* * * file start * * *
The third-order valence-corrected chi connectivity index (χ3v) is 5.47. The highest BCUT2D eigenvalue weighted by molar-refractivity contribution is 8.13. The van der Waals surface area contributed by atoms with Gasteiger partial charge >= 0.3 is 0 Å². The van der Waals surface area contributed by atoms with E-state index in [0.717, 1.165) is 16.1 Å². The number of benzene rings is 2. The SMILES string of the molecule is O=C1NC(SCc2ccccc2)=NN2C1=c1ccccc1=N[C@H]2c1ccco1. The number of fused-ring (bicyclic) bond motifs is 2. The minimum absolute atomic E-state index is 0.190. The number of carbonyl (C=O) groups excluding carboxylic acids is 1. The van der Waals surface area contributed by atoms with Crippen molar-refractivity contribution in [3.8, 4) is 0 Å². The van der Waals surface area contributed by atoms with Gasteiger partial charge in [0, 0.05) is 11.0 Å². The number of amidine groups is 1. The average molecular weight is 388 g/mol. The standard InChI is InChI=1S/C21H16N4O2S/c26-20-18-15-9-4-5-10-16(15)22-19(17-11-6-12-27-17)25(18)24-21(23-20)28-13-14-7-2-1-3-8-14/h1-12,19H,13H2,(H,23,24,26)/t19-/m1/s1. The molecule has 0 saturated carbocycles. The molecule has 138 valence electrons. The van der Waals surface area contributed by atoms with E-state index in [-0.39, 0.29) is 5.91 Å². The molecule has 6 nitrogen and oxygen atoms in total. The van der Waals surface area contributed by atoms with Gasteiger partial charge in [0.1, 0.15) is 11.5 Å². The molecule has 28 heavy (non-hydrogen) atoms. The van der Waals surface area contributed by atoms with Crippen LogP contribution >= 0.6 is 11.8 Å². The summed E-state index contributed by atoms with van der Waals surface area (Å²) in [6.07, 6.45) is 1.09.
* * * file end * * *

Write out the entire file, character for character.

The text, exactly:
The third-order valence-corrected chi connectivity index (χ3v) is 5.47. The highest BCUT2D eigenvalue weighted by molar-refractivity contribution is 8.13. The van der Waals surface area contributed by atoms with Gasteiger partial charge >= 0.3 is 0 Å². The van der Waals surface area contributed by atoms with E-state index in [0.717, 1.165) is 16.1 Å². The number of benzene rings is 2. The SMILES string of the molecule is O=C1NC(SCc2ccccc2)=NN2C1=c1ccccc1=N[C@H]2c1ccco1. The number of fused-ring (bicyclic) bond motifs is 2. The minimum absolute atomic E-state index is 0.190. The number of carbonyl (C=O) groups excluding carboxylic acids is 1. The van der Waals surface area contributed by atoms with Crippen molar-refractivity contribution in [3.8, 4) is 0 Å². The van der Waals surface area contributed by atoms with Gasteiger partial charge in [0, 0.05) is 11.0 Å². The number of amidine groups is 1. The average molecular weight is 388 g/mol. The standard InChI is InChI=1S/C21H16N4O2S/c26-20-18-15-9-4-5-10-16(15)22-19(17-11-6-12-27-17)25(18)24-21(23-20)28-13-14-7-2-1-3-8-14/h1-12,19H,13H2,(H,23,24,26)/t19-/m1/s1. The molecule has 0 saturated carbocycles. The molecule has 138 valence electrons. The van der Waals surface area contributed by atoms with E-state index in [-0.39, 0.29) is 5.91 Å². The molecule has 6 nitrogen and oxygen atoms in total. The van der Waals surface area contributed by atoms with Gasteiger partial charge in [0.1, 0.15) is 11.5 Å². The molecule has 28 heavy (non-hydrogen) atoms. The van der Waals surface area contributed by atoms with Crippen LogP contribution >= 0.6 is 11.8 Å². The summed E-state index contributed by atoms with van der Waals surface area (Å²) in [6.07, 6.45) is 1.09.